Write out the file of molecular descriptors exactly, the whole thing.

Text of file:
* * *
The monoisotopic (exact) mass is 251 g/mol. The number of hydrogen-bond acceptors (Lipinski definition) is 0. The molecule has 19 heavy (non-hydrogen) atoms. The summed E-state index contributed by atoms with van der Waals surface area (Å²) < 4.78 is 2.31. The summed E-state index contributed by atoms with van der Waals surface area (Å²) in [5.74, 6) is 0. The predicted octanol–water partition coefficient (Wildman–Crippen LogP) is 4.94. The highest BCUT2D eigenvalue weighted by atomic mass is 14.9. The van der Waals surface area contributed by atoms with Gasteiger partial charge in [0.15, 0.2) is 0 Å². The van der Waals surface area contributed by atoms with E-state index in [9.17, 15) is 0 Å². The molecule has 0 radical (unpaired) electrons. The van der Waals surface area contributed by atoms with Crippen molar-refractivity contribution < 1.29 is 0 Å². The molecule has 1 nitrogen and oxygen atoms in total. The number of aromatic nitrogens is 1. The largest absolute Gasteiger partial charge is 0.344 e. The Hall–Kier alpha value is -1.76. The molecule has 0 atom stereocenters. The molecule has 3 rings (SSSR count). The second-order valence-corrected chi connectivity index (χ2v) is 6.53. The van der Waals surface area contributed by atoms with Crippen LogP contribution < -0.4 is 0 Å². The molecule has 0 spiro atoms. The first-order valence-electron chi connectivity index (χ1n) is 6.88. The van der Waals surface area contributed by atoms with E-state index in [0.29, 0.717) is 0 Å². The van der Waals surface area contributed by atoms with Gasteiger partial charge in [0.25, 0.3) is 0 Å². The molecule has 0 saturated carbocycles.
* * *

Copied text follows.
The monoisotopic (exact) mass is 251 g/mol. The number of hydrogen-bond acceptors (Lipinski definition) is 0. The molecule has 19 heavy (non-hydrogen) atoms. The summed E-state index contributed by atoms with van der Waals surface area (Å²) < 4.78 is 2.31. The summed E-state index contributed by atoms with van der Waals surface area (Å²) in [5.74, 6) is 0. The predicted octanol–water partition coefficient (Wildman–Crippen LogP) is 4.94. The highest BCUT2D eigenvalue weighted by atomic mass is 14.9. The van der Waals surface area contributed by atoms with Gasteiger partial charge in [0.15, 0.2) is 0 Å². The van der Waals surface area contributed by atoms with E-state index in [9.17, 15) is 0 Å². The molecule has 0 radical (unpaired) electrons. The van der Waals surface area contributed by atoms with Crippen molar-refractivity contribution < 1.29 is 0 Å². The molecule has 1 nitrogen and oxygen atoms in total. The number of aromatic nitrogens is 1. The largest absolute Gasteiger partial charge is 0.344 e. The Hall–Kier alpha value is -1.76. The molecule has 0 atom stereocenters. The molecule has 3 rings (SSSR count). The second-order valence-corrected chi connectivity index (χ2v) is 6.53. The van der Waals surface area contributed by atoms with Crippen LogP contribution < -0.4 is 0 Å². The molecule has 0 spiro atoms. The first-order valence-electron chi connectivity index (χ1n) is 6.88. The van der Waals surface area contributed by atoms with E-state index in [0.29, 0.717) is 0 Å². The van der Waals surface area contributed by atoms with Gasteiger partial charge in [0.25, 0.3) is 0 Å². The molecule has 0 saturated carbocycles.